By the restart it was clear that Button was struggling for grip as the heat ebbed away from his Michelin tyres. Alonso took full advantage and powered into the lead at Turn One, signalling the start of another imperious performance from the world champion. Button dropped another place to Raikkonen in near identical fashion at the second restart, which followed another safety-car period triggered by Klien crashing his damaged RB2 out of contention. Pit stops saw Raikkonen and, briefly, Webber take the lead, but once the Australian pulled off with gearbox woes, it was pretty clear the race belonged to Alonso.

Michael Schumacher brought out the safety car for a third time on lap 33. In his pursuit of the struggling Button, he ran out of grip in the final corner and understeered onto the grass, where the bumps launched his Ferrari into the wall. Such was Schumacher’s disgust with himself that he stormed into the Toyota garage, rather than his own, by mistake. The debris was quickly cleared, but no sooner was the safety car in, it was back out again, this time following a heavy crash for Toro Rosso’s Vitantonio Liuzzi, who claimed he had been edged on to the grass by Villeneuve - a claim Villeneuve and the race stewards subsequently disagreed with.

Racing resumed for the last time on lap 41, with Alonso leading from Raikkonen and Ralf Schumacher, whose drive for Toyota was all the more impressive given it included a stop-go penalty for speeding in the pitlane. Those would be the podium positions, but there was still drama to come. Montoya almost repeated Michael’s accident, but as he rode over the bumps his McLaren decided to shut itself down. And Button looked set for a disappointing fifth place until the very last corner when his Honda engine let go in spectacular fashion. That moved Toro Rosso’s Scott Speed up to eighth, handing the American his first Formula One point. He soon lost it, however, when stewards subsequently added 25 seconds to his race time for passing under yellow flags.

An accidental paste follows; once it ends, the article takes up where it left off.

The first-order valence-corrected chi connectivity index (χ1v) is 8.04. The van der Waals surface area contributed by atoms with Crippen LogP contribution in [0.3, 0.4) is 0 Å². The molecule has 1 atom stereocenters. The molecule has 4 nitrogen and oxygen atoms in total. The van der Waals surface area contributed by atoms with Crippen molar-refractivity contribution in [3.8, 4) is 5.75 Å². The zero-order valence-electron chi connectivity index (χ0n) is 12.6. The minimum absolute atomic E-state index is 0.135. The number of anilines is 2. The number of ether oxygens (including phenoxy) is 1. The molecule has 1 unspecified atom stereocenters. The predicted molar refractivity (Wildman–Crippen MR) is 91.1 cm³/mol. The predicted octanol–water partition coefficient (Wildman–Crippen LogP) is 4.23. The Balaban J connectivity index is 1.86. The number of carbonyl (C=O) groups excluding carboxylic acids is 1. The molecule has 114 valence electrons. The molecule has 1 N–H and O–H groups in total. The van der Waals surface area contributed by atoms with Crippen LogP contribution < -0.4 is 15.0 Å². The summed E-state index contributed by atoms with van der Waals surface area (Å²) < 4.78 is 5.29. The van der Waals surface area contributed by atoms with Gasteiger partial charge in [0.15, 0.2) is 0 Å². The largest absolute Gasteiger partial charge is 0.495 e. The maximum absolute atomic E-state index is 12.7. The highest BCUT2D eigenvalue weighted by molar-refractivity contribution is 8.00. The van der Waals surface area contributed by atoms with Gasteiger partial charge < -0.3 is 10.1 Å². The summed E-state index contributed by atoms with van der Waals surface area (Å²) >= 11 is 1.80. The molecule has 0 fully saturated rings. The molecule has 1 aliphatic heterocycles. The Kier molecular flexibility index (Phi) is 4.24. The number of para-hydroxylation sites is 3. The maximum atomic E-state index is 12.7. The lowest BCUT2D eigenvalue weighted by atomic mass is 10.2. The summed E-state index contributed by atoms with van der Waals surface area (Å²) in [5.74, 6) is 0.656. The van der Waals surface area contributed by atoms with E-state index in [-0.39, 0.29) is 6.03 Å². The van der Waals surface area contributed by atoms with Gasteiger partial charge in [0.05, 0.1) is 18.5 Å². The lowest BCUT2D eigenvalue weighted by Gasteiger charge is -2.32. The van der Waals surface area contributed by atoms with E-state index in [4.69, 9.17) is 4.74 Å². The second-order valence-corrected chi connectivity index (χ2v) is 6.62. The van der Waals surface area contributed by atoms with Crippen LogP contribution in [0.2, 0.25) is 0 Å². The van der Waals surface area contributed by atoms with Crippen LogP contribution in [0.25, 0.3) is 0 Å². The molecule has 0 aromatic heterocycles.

The numerous safety-car periods masked a highly dominant performance from Alonso, despite his crossing the line only 1.8 seconds ahead of Raikkonen. Ralf Schumacher’s third was evidence of a major revival in Toyota’s form, while fourth for Heidfeld and sixth for Villeneuve showed that BMW Sauber were quickly becoming a force to be reckoned with.

Click here for Part Two, Part Three, Part Four, Part Five and Part Six.